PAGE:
DSC03250-1Some admitted to not particularly liking football. Others admitted to never having been to watch a live match before. More still reckoned they knew more about it than the players on the pitch.  Hailing from  Australia, England, Hungary, Ireland, Scotland, and Wales, this mixed-age motley crew had at least made a token effort to wear the Létavértes red and white colours but underneath the woolies no one was any the wiser. It was bloody cold. And for all our collective experience, none of us had brought a hip flask.

We hogged part of the mainly empty stands near midfield and prepared to cheer our boys on to glory. We were definitely in a minority with the home team’s supporters out-yelling us at times. But the difference  was that while we were cheering for our lads, everyone else seemed hell bent on berating the referee or dogging the players.

A couple of young boys, sitting with their dad, let off a string of curses which, had they a magical power between them, would have seen guts spilling forth, hearts stopping dead, and teeth rotting out. If you wanted to come to grips with Hungarian obscenities, the stadium was the place to be. Somewhere along the way, the actual football seemed to have been forgotten.

Personally, I have only a vague idea of what is meant by offside. I can’t see well enough to distinguish between a deliberate foul and an accident. And I’m not at all current with the rules and regulations involving yellow cards. But I know enough about heart to recognise it when I see it. And the football yesterday was riddled with heart.

Man for man, our boys were younger, slighter, and more agile. The REAC lads were older, stockier, and not quite as innocent (indeed, I wonder if ‘innocent’ can be used in the same sentence as footballer?) Both sides gave it their all and our lads responded well to the cheering on from the sidelines. They won 1:6.

DSC03249-1In an interview afterwards, the TV chap commented to ZS (the LétaV coach and the reason for all of us being there) that it was good to see fans cheering on the football for a change. He said that we’d created a great atmosphere. And the team, in thanks, dedicated one of the goals to us.

The lads did us proud. Coming off the pitch, as we stood and applauded, they looked to the stand and gave us the thumbs up. They’re getting used to us. The first time we appeared on the sidelines, I don’t think they knew quite what was going on. This time though, they had a better notion. It might still bemuse them as to why we’d all be bothered, but they seemed happy out that we’d made the effort.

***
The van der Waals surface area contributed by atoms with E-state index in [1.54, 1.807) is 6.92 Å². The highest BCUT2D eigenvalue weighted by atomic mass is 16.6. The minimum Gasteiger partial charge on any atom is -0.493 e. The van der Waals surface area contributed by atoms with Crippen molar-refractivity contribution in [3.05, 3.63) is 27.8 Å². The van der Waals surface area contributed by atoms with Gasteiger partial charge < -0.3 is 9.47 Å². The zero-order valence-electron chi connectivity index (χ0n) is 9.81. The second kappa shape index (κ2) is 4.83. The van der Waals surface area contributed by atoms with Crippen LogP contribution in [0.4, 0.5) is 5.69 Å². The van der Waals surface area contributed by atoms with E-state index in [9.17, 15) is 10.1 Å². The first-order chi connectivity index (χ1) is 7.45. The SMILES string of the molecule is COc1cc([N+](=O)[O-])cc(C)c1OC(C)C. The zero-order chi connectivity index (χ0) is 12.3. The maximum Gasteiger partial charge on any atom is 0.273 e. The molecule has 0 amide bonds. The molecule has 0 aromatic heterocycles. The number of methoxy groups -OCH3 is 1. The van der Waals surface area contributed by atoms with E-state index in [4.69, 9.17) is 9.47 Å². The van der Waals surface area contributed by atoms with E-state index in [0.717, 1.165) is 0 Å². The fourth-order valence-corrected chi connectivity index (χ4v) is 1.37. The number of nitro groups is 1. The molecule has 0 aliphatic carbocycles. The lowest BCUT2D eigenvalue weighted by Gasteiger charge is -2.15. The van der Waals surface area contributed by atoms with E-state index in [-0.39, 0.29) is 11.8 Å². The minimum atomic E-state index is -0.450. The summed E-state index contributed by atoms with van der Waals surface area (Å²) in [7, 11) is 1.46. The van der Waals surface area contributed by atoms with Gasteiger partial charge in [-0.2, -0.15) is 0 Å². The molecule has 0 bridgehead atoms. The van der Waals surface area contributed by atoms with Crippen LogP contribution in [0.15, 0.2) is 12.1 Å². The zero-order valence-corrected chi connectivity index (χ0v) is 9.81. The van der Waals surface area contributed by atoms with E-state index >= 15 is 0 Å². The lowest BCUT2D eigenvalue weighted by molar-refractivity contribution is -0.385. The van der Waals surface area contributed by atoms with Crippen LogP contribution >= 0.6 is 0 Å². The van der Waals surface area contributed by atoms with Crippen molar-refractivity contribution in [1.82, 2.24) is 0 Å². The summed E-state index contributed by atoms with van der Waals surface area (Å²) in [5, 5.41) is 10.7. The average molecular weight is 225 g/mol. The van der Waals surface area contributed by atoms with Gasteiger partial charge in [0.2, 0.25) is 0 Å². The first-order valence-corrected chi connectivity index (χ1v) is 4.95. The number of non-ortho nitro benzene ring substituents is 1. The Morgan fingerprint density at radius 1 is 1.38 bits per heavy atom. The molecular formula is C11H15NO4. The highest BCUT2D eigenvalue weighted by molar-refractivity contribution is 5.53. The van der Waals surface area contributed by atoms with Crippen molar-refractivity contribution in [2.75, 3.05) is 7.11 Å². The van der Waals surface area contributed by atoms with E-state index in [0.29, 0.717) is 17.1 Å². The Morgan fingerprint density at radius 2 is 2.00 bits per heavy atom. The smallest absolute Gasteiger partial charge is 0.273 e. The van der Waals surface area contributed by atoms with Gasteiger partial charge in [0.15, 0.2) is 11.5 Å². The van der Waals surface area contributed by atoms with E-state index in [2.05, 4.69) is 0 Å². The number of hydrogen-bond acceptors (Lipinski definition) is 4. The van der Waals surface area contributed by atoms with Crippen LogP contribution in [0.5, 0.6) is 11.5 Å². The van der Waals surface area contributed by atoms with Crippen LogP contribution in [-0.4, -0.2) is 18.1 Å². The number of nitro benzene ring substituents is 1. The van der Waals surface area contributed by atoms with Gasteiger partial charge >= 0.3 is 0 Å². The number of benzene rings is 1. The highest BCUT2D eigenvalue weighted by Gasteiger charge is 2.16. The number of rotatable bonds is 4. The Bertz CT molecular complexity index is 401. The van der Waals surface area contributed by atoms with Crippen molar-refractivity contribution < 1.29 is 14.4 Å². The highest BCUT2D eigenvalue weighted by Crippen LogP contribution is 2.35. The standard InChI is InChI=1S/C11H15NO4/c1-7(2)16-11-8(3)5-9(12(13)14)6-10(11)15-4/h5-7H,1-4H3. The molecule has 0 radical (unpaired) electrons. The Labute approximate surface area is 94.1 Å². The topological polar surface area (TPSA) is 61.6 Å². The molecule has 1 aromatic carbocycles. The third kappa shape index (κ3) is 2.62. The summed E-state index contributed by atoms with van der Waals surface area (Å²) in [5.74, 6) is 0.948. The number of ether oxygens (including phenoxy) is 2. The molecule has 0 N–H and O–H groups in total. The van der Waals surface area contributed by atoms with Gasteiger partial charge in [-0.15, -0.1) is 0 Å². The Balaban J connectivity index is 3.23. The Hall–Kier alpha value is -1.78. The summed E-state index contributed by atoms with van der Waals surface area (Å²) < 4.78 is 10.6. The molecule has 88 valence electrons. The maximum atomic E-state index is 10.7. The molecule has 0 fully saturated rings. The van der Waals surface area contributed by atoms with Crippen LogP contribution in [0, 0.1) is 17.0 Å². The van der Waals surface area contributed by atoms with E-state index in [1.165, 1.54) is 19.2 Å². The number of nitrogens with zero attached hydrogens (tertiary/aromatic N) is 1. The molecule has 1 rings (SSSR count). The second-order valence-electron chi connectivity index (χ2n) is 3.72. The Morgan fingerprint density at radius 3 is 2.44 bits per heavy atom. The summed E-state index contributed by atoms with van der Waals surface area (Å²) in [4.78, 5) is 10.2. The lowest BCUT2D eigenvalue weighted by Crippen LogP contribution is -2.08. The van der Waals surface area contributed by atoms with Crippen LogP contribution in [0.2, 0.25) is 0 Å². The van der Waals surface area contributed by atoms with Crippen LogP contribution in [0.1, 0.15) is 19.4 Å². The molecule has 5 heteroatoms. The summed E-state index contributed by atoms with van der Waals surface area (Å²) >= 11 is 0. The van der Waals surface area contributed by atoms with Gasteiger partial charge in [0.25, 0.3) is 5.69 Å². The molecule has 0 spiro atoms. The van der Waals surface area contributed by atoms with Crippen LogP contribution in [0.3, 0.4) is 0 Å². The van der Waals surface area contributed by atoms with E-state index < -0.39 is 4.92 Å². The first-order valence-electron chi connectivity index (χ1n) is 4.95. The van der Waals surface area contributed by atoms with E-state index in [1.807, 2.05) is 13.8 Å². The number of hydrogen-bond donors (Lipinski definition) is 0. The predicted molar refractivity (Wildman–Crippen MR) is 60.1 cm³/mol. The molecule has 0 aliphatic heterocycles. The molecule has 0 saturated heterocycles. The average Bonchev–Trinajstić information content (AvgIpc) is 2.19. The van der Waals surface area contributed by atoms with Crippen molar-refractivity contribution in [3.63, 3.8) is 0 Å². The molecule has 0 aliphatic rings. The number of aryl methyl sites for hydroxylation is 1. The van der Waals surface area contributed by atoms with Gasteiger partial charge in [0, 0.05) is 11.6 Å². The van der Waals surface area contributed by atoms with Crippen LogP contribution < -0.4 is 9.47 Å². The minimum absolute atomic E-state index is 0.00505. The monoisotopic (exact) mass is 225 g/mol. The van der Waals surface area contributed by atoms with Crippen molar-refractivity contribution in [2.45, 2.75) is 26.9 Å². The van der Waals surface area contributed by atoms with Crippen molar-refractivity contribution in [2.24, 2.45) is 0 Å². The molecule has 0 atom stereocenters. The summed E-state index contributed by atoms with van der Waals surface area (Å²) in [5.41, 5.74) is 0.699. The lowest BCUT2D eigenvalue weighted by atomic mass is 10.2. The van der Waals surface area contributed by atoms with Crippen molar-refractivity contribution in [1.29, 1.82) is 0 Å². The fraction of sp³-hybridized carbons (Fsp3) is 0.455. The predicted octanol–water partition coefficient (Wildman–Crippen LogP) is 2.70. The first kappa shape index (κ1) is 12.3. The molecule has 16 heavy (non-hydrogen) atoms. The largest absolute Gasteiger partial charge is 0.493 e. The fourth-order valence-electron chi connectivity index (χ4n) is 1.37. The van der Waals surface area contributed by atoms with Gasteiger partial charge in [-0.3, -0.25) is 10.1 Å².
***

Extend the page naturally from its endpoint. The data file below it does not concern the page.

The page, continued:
In a week that saw closure on one chapter of my life and signalled a somewhat manic work period ahead, I am grateful that we got up off our arses and braved the elements to support LétaV. It’s easier to talk about doing stuff that to actually do it – and all too often we leave it to others to fly the flag, happy enough as long as someone is out there supporting.  I’m so glad that I was in the stands, too.

Last time we had 10. This time we had 21. Both times we had people from six countries.  Next season, who knows. Come on ye boyos!

2013 Grateful 6

Described as the Holy of Holies from which the Divine Presence never moves, the Western Wall in Jerusalem was high on my list of places to see in the city. I’d been warned by an Hungarian to take extra care when composing my letter to God as whatever I asked for would be granted. And for the days leading up the visit, this ask played on my mind.

IMG_8353 (800x591)A holy place of prayer for Jews for centuries, in December 1947, after some bloody incidents with the Arabs, they were no longer allowed to approach the Wall. When the  Jewish Quarter of the Old City fell in May 1948, it would be another 9 years before they could even look at the wall from a distance. It wasn’t until the third day of the Six-Day war (7 June 1967) that Israel’s parachutists broke through the ‘bloody gate’ which the mufti had opened and liberated the wall. Later buildings were levelled and an area cleared in front of the wall for praying. I can’t quite figure out what the rocking is about – that back and forth movement of the upper body – but add it to the singing and I finally get why it has been known for eons as the wailing wall.